This new trend of governance brings a complete lack of trust towards the government, a situation which hardens boundaries and increases litigation in courts. A 2009 Delhi High Court report had found that the Indian judiciary has the highest number of pending court cases in the world and, to clear this backlog, it needs 466 years with judges working all seven days. Yet, the government has only added to avoidable litigation by ignoring decisions which could have been taken at its end by its own merit and experience. Some of the latest ones ignored and defied by the government are decisions taken by administrative institutions like the Central Administrative Tribunals (CAT) and by the courts in connection to cases on seniority, promotion and retirement and pensionary claims of school and university teachers and even serving officers of the Indian Armed Forces. One can observe the reduced functioning of institutions which have been sentinels of democracy such as the Parliamentary Committees, Environment Impact Assessment Committees, Rules of Procedure and Conduct of Business in both Houses of Parliament, the courts and institutional decentralisation. With the vigorous Constitution of India, the government has still been able to walk over these normative guardians through statecraft and not through governance.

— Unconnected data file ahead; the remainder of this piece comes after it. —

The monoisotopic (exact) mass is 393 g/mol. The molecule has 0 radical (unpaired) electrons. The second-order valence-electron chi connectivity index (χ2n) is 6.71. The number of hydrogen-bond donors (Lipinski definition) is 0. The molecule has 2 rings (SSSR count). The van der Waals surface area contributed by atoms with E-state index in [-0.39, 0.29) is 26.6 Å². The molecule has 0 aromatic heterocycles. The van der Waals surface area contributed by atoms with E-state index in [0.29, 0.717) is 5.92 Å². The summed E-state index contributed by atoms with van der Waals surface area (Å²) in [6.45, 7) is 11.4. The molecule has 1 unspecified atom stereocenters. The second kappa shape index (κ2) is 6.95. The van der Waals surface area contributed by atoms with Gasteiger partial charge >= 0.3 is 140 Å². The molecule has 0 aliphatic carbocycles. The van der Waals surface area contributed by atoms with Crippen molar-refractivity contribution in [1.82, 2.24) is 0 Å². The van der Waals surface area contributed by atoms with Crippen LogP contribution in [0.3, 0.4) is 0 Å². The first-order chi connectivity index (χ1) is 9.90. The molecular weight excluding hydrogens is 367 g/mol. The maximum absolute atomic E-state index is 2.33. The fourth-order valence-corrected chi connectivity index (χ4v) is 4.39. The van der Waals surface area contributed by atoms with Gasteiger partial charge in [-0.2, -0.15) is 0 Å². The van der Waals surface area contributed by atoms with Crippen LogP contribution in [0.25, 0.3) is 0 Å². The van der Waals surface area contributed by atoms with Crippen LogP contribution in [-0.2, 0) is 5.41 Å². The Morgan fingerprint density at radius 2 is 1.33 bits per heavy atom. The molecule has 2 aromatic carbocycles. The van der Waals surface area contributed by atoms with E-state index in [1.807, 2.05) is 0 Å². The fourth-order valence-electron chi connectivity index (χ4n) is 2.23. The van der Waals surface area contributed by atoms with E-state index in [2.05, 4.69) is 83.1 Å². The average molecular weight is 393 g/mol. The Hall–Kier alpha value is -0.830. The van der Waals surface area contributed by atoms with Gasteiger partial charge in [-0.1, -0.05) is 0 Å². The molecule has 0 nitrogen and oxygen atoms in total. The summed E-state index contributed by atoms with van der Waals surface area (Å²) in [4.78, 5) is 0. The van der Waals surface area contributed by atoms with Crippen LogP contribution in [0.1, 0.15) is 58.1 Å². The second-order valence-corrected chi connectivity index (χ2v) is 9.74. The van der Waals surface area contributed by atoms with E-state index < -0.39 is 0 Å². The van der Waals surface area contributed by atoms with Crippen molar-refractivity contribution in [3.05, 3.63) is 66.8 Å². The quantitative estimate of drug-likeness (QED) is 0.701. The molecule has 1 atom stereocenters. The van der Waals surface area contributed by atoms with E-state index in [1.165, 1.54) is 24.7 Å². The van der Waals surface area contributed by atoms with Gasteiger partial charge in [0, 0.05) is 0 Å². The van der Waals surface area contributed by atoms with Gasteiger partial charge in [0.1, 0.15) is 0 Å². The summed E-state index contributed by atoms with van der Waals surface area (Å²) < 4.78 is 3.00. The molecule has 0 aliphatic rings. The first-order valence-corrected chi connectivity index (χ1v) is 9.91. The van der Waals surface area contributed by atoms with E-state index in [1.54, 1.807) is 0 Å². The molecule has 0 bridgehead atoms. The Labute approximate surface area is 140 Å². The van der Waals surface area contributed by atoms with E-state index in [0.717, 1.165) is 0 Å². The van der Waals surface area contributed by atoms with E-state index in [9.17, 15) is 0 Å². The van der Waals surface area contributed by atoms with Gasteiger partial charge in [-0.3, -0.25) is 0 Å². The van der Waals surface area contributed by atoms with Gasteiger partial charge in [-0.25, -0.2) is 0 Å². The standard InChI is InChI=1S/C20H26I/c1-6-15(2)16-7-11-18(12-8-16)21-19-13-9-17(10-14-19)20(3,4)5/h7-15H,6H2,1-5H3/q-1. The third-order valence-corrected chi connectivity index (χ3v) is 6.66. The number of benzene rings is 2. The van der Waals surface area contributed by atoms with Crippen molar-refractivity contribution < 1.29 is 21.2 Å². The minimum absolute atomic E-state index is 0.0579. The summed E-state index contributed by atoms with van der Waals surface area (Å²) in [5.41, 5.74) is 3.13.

The first casualty was the principle of decentralisation and separation of power. In the second Council of Ministers of Prime Minister Narendra Modi in 2019, current Agriculture Minister Narendra Singh Tomar was given charge of three overloaded ministries, i.e., Ministry of Agriculture & Farmers Welfare, Ministry of Rural Development and the Ministry of Panchayati Raj. After the resignation of Akali Dal Minister Harsimrat Kaur Badal, he was also given charge of the Ministry of Food Processing Industries. The first three ministries have entirely different objectives and, if under different leaders, can open scope for analysis and dialogue. The Ministry of Rural Development has the fourth highest ministry-wise allocation in the Union Budget 2019-20, of Rs 1,19,874 crore. Its Department of Rural Development, which implements major developmental schemes in villages towards poverty reduction, basic services, employment generation, rural infrastructure, etc, has an allocation of Rs 1,17,647 crore, which is almost 98% of the allocation to the ministry and has a wide mandate. The only other department of this ministry which shares its balance of 2% of the funds is the Department of Land Resources, which aims to increase the productivity of degraded land and an integrated land information management system. The Ministry of Panchayati Raj, with a budget allocation of Rs 900 crore, provides the largest national grassroots platform for maintaining transparency and accountability of officials. It is the strongest voice of democracy and the only platform with 33% elected women officials who lend equity in gender rights, including the Panchayat Empowerment and Accountability Incentive Scheme, Panchayat Mahila Evam Yuva Shakti Abhiyan, Rural Business Hubs as well as for Centrally Sponsored Schemes such as the Rashtriya Gram Swaraj Yojana, Rajiv Gandhi Panchayat Sashaktikaran Abhiyan, etc. Meanwhile, the Ministry of Food Processing Industries has a Rs 1,233 crore budgetary allocation for expenditures related to food storage and warehousing, the National Mission on Food Processing, etc. These post-harvest warehousing industries, which claim to provide a resilient food chain supply, have seen a sudden increase of 54% since the new farm laws have come, and have been steadily borrowing from the Rs 1 lakh crore agri-infrastructure fund launched by the Prime Minister on 9 August this year.